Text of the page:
Sperry v. Florida ex rel. Florida Bar

PETITIONER: Sperry
RESPONDENT: Florida ex rel. Florida Bar
LOCATION: Clauson's Inn

DOCKET NO.: 322
DECIDED BY: Warren Court (1962-1965)
LOWER COURT:

CITATION: 373 US 379 (1963)
ARGUED: Mar 25, 1963
DECIDED: May 27, 1963

Facts of the case

Question

Media for Sperry v. Florida ex rel. Florida Bar

Audio Transcription for Oral Argument - March 25, 1963 in Sperry v. Florida ex rel. Florida Bar

Earl Warren:

-- versus State of Florida on the relationship of the Florida Bar.

Mr. Moore.

Carlisle M. Moore:

Mr. Chief Justice, and may it please the Court.

In this case, petitioner who is a nonlawyer has been duly authorized by the Commissioner of Patents pursuant to federal statutes and rules to advise and represent applicants before the Patent Office in the preparation and prosecution of patent applications.

The petitioner resides in Florida and there carries on these activities.

The question presented here is whether the State of Florida has the power to enjoin petitioner from these activities merely because he is not a member of the Florida Bar, and the Court has forbidden such activities, and we feel that the Court was incorrect in the following specific portions of the injunction, wherein the -- enjoined the petitioner from rendering opinions as to patentability of inventions, from holding himself out in Florida as qualified to prepare and prosecute applications for letters patents, and amendments thereto, and from actually preparing in prosecution applications -- prosecuting applications for letters patents, and amendments thereto in Florida.

Arthur J. Goldberg:

It's your argument -- you're (Inaudible)

Carlisle M. Moore:

He can theoretically call himself a patent attorney because he was admitted to practice before the Patent Office prior to 1938 at which time even though he was a nonlawyer, he was entitled to call himself a patent attorney.

In 1938, the rules were changed so that nonlawyers thereafter registered with the Patent Office couldn't but there is a Grandfather clause which permitted those admitted before to still continue calling the same thing.

Arthur J. Goldberg:

(Inaudible)

Carlisle M. Moore:

Well, he can't call himself a patent lawyer.

A patent lawyer would be a term which he is not permitted to use.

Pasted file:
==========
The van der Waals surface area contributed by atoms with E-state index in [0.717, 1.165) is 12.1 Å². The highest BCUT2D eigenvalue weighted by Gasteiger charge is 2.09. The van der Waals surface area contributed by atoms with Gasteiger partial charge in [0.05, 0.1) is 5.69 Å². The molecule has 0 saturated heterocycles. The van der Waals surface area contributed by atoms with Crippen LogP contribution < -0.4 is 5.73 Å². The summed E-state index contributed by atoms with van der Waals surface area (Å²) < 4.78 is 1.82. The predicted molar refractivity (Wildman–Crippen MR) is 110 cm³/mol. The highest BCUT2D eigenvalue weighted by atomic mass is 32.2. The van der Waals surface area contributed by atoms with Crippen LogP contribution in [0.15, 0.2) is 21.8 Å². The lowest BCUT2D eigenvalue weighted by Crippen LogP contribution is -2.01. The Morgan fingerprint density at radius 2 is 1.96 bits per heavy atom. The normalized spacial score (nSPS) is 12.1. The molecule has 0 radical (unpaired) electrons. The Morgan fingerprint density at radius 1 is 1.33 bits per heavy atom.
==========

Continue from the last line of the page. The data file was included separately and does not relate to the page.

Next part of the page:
He is not a lawyer.

Now --

Arthur J. Goldberg:

How can he be described?

Carlisle M. Moore:

He can describe himself as a patent agent or as -- as a patent attorney.

In this case, actually he has ceased to use the name patent attorney, although under the federal rules, he is permitted to do so.

This perhaps might be one of the engraftments on federal rules which might be permissible so that there wouldn't be any mistake as to what capacity he's operating under.

Now, he has voluntarily stopped using the term patent attorney.

Arthur J. Goldberg:

That issue is not before us.

Carlisle M. Moore:

That issue is not before us.

Potter Stewart:

Or whether an attorney means agent, doesn't it, it doesn't necessarily mean lawyer although a good many people think.

Carlisle M. Moore:

Well, my understanding is that originally attorney meant attorney in fact, and then as distinguished from attorney at law --

Potter Stewart:

Right.

Carlisle M. Moore:

And that I think that the normal interpretation of the word today, an attorney means an attorney at law.

I think that's the --

Potter Stewart:

If I give you a power of attorney because you're my attorney, you're not necessarily a lawyer although you have to be one.

Carlisle M. Moore:

Well, that would be giving me an attorney -- power of attorney in fact.

Potter Stewart:

That's correct.

Carlisle M. Moore:

And I think that usually they qualify it to be an attorney of fact rather than a straight attorney which I think to the general public which he's really most interested in what they are called.